COP26: Nations collectively agree to sustainable food systems policies and pledge to accelerate green agriculture innovation
To mark Nature and Land Use Day at COP26, 150 organisations have agreed to accelerate the deployment of green innovations for the agriculture sector, while 45 nations have agreed to reform policies to support a sustainable food system.
Ahead of the day’s proceedings, which will begin at 9am today (6 November), the UNFCCC has announced a string of high-level commitments intended to create more sustainable land use systems. The body estimates that land use generates at least one-quarter of global annual emissions and that three-quarters of deforestation to date has been driven by the agri-food system.
A total of 45 nations have signed on to a new Policy Action Agenda, designed to help policymakers make the necessary changes to deliver a food system that is not only low-carbon and deforestation-free, but that supports farmers and others across the food chain; consumes less water and chemicals and produces less waste. Around one-third of all food produced globally is wasted.
To help support these changes, the World Economic Forum (WEF) is launching a new global initiative to help 100 million farmers access the education, funding and innovations they need to decarbonise and restore nature. Farmers will be supported by businesses and civil society groups.
“Bringing these governments together – from the global south and north – to tackle the issue of commodity production and deforestation head-on is a very significant development,” said the WEF tropical forest alliance’s executive director Justin Adams. “Continued dialogue after COP26 will be critical to progress.”
Also launching today is a Global Action Agenda on Innovation in Agriculture, signed by the same 45 nations, plus more than 100 other organisations including businesses, research institutions, farmers groups and regions and states. The Agenda will aim to leverage more than $4bn of public investment in innovations such as climate-resilient crops, digital technologies and solutions that improve soil quality.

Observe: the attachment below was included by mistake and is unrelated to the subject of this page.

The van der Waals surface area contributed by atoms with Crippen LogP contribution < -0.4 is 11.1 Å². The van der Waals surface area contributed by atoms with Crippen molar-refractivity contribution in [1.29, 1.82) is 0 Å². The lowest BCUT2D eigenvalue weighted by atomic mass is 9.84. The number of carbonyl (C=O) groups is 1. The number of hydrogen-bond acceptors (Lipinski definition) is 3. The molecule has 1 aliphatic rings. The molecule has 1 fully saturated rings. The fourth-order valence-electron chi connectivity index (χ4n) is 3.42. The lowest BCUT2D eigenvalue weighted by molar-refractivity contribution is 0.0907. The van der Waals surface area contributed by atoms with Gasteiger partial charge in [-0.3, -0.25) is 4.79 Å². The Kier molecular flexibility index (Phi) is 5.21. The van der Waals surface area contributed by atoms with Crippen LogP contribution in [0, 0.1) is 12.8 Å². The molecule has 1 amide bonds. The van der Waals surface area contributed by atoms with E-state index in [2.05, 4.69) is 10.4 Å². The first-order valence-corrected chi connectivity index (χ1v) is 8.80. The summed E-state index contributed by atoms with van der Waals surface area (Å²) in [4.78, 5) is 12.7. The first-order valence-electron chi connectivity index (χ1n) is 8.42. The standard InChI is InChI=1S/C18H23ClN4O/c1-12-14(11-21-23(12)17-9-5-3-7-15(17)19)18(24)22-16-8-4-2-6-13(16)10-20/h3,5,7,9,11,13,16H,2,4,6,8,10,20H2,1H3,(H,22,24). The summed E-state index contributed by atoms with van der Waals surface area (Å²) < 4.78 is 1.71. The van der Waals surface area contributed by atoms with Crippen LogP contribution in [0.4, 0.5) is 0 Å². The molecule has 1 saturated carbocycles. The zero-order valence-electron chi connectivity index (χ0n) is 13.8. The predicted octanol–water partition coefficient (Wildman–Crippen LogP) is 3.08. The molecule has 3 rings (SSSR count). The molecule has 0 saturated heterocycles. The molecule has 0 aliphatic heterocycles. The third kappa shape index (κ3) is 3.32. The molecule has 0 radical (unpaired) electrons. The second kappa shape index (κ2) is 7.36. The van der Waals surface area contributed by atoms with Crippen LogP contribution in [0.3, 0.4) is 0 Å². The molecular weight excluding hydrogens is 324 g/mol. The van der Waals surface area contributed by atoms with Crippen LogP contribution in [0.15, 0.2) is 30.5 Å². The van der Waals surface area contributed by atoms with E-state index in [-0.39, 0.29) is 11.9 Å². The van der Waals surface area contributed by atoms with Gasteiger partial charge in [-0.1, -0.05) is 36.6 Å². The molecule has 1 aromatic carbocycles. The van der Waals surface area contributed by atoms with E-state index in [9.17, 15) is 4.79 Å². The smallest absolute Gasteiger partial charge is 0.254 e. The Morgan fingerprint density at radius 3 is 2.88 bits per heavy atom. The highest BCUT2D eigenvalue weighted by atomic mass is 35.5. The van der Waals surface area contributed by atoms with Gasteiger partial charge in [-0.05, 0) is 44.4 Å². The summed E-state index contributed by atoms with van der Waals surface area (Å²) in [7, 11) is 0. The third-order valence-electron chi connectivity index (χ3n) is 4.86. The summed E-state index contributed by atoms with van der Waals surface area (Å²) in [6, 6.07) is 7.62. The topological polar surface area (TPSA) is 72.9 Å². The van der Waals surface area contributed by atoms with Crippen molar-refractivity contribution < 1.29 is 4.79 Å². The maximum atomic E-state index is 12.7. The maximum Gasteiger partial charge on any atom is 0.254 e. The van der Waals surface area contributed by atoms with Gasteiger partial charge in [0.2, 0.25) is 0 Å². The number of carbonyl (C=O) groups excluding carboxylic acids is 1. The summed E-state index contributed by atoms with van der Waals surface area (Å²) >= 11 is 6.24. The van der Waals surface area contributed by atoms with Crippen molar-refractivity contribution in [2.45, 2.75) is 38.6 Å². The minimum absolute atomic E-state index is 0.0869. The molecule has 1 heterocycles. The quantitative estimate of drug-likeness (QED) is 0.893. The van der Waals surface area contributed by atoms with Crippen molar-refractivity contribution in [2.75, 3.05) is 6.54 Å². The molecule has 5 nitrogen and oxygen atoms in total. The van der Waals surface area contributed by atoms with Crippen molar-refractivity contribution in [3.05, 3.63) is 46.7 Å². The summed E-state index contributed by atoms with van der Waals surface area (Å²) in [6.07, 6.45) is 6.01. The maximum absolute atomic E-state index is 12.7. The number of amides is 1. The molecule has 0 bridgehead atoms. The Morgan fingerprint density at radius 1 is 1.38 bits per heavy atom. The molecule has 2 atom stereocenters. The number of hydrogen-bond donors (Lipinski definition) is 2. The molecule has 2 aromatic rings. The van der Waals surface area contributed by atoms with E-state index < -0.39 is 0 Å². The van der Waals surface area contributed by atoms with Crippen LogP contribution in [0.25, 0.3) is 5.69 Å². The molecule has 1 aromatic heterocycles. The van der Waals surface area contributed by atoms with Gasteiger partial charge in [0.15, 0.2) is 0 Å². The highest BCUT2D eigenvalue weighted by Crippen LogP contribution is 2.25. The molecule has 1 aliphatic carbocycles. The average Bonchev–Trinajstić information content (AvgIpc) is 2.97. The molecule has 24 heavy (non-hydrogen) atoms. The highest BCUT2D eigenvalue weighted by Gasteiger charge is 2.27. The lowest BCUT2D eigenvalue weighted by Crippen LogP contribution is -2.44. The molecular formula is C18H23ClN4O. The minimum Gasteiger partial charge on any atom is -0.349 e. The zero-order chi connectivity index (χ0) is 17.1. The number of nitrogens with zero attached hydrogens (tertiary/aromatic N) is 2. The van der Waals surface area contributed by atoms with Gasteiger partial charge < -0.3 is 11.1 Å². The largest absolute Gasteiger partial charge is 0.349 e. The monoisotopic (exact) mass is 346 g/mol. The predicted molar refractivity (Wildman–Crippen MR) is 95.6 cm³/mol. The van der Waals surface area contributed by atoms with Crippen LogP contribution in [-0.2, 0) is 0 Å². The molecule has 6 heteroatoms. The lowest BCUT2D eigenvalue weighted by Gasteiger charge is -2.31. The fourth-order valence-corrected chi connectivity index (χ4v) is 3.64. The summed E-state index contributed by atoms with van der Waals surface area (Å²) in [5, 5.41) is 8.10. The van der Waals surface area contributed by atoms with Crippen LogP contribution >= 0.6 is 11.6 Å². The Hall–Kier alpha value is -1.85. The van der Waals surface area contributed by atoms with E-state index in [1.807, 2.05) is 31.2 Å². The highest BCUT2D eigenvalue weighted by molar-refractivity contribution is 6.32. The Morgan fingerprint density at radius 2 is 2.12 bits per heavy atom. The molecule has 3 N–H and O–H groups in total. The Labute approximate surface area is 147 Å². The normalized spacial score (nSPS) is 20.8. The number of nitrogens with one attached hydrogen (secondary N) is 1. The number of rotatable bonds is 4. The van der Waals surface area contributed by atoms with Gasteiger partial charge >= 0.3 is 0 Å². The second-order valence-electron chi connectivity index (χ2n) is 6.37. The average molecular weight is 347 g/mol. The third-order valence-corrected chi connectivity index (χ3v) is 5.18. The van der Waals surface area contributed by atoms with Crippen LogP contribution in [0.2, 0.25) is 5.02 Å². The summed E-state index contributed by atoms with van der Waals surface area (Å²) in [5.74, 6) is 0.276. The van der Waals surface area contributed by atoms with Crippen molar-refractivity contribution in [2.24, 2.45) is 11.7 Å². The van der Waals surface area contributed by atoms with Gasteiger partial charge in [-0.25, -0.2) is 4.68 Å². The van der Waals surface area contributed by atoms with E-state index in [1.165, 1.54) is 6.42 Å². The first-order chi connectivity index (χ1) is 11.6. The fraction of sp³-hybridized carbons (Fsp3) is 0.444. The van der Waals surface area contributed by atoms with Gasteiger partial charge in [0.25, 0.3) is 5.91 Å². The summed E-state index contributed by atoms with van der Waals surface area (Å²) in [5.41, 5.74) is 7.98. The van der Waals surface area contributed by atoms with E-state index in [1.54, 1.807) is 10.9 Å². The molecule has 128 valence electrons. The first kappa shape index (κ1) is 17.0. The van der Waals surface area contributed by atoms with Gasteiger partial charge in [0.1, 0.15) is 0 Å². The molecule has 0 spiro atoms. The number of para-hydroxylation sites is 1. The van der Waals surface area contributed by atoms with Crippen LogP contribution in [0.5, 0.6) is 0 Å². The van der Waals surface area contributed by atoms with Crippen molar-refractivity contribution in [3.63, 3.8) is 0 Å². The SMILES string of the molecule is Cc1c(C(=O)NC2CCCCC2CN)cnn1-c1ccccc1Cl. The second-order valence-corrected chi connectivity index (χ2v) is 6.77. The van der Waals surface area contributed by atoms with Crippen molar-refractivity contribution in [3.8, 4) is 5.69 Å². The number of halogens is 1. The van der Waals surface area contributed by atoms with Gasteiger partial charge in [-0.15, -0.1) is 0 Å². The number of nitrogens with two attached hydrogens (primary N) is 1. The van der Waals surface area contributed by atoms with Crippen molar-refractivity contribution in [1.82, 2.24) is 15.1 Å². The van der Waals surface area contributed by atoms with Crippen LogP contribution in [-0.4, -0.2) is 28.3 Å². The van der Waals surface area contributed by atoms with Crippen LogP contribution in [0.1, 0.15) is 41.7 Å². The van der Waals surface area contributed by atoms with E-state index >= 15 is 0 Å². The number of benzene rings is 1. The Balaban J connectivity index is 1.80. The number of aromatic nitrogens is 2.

UK Government funding
From the UK specifically, it has been confirmed that a £500m package from the £3bn pledged for International Climate Finance on nature and biodiversity will be used to conserve five million hectares of rainforest. The UK Government is expecting this package to also leverage £1bn of private sector investment.
Other funding to be allocated from the £3bn, which was first announced in January and formally launched this week, includes a £25m pot for developing sustainable forest supply chains in tropical countries and a £28m pot for global agriculture research organisation, CGIGAR.
Additionally, a £40m allocation will be used to set up a Global Centre on Biodiversity for Climate, which will research how best to conserve biodiversity to contribute to decarbonisation and climate adaptation in developing countries; and a £65m allocation will be used to launch a Just Rural Transition Support programme, to support farmers in implementing new technologies and approaches, and to help them have their voices heard in the policymaking process.
Environment Secretary George Eustice said: “To keep 1.5C alive, we need action from every part of society, including an urgent transformation in the way we manage ecosystems and grow, produce and consume food on a global scale.